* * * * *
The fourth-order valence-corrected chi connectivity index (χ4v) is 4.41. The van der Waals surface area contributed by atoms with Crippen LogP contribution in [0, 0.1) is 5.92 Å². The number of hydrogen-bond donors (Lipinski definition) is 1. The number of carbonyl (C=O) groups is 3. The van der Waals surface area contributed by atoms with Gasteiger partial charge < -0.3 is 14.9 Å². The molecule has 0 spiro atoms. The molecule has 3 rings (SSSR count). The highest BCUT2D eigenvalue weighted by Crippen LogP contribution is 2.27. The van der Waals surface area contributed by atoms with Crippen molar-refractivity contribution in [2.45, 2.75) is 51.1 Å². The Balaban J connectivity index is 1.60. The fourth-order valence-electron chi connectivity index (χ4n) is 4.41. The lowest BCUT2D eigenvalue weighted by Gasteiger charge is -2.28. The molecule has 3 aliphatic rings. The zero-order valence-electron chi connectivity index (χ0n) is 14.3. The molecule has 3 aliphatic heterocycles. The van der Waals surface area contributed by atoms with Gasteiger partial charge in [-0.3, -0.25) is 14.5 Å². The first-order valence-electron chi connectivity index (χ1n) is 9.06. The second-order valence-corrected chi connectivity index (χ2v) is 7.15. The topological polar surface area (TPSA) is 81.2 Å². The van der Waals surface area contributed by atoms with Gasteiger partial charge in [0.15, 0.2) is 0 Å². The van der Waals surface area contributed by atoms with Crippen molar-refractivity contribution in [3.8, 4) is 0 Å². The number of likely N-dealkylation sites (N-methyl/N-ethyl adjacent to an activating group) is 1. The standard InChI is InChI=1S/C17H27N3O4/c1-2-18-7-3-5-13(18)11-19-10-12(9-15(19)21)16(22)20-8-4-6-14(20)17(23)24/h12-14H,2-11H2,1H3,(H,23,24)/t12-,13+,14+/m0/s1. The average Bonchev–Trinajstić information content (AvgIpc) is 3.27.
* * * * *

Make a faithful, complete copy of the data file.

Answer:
The fourth-order valence-corrected chi connectivity index (χ4v) is 4.41. The van der Waals surface area contributed by atoms with Crippen LogP contribution in [0, 0.1) is 5.92 Å². The number of hydrogen-bond donors (Lipinski definition) is 1. The number of carbonyl (C=O) groups is 3. The van der Waals surface area contributed by atoms with Gasteiger partial charge < -0.3 is 14.9 Å². The molecule has 0 spiro atoms. The molecule has 3 rings (SSSR count). The highest BCUT2D eigenvalue weighted by Crippen LogP contribution is 2.27. The van der Waals surface area contributed by atoms with Crippen molar-refractivity contribution in [2.45, 2.75) is 51.1 Å². The Balaban J connectivity index is 1.60. The fourth-order valence-electron chi connectivity index (χ4n) is 4.41. The lowest BCUT2D eigenvalue weighted by Gasteiger charge is -2.28. The molecule has 3 aliphatic rings. The zero-order valence-electron chi connectivity index (χ0n) is 14.3. The molecule has 3 aliphatic heterocycles. The van der Waals surface area contributed by atoms with Gasteiger partial charge in [-0.3, -0.25) is 14.5 Å². The first-order valence-electron chi connectivity index (χ1n) is 9.06. The second-order valence-corrected chi connectivity index (χ2v) is 7.15. The topological polar surface area (TPSA) is 81.2 Å². The van der Waals surface area contributed by atoms with Gasteiger partial charge in [0.15, 0.2) is 0 Å². The van der Waals surface area contributed by atoms with Crippen molar-refractivity contribution in [3.8, 4) is 0 Å². The number of likely N-dealkylation sites (N-methyl/N-ethyl adjacent to an activating group) is 1. The standard InChI is InChI=1S/C17H27N3O4/c1-2-18-7-3-5-13(18)11-19-10-12(9-15(19)21)16(22)20-8-4-6-14(20)17(23)24/h12-14H,2-11H2,1H3,(H,23,24)/t12-,13+,14+/m0/s1. The average Bonchev–Trinajstić information content (AvgIpc) is 3.27.